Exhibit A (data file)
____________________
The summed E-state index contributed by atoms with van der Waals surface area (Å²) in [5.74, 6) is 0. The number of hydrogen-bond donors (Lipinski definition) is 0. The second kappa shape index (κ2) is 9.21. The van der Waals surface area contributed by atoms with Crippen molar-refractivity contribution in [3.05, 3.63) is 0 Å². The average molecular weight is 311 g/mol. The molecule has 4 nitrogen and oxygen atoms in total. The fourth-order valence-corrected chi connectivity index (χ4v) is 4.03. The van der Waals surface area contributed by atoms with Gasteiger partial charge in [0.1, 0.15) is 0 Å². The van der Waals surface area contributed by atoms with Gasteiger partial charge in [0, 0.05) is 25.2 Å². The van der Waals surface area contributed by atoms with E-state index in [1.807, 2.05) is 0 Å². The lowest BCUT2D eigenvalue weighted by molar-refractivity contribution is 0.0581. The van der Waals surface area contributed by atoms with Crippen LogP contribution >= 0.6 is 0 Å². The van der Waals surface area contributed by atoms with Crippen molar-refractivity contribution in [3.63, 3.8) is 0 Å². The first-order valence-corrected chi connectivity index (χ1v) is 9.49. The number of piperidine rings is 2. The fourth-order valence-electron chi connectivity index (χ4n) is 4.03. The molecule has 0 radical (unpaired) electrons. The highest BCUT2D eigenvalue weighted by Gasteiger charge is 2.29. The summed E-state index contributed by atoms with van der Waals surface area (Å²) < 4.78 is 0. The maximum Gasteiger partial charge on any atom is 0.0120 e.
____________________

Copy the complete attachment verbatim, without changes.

The summed E-state index contributed by atoms with van der Waals surface area (Å²) in [5.74, 6) is 0. The number of hydrogen-bond donors (Lipinski definition) is 0. The second kappa shape index (κ2) is 9.21. The van der Waals surface area contributed by atoms with Crippen molar-refractivity contribution in [3.05, 3.63) is 0 Å². The average molecular weight is 311 g/mol. The molecule has 4 nitrogen and oxygen atoms in total. The fourth-order valence-corrected chi connectivity index (χ4v) is 4.03. The van der Waals surface area contributed by atoms with Gasteiger partial charge in [0.1, 0.15) is 0 Å². The van der Waals surface area contributed by atoms with Gasteiger partial charge in [0, 0.05) is 25.2 Å². The van der Waals surface area contributed by atoms with E-state index in [1.807, 2.05) is 0 Å². The lowest BCUT2D eigenvalue weighted by molar-refractivity contribution is 0.0581. The van der Waals surface area contributed by atoms with Crippen LogP contribution >= 0.6 is 0 Å². The van der Waals surface area contributed by atoms with Crippen molar-refractivity contribution in [3.63, 3.8) is 0 Å². The first-order valence-corrected chi connectivity index (χ1v) is 9.49. The number of piperidine rings is 2. The fourth-order valence-electron chi connectivity index (χ4n) is 4.03. The molecule has 0 radical (unpaired) electrons. The highest BCUT2D eigenvalue weighted by Gasteiger charge is 2.29. The summed E-state index contributed by atoms with van der Waals surface area (Å²) < 4.78 is 0. The maximum Gasteiger partial charge on any atom is 0.0120 e.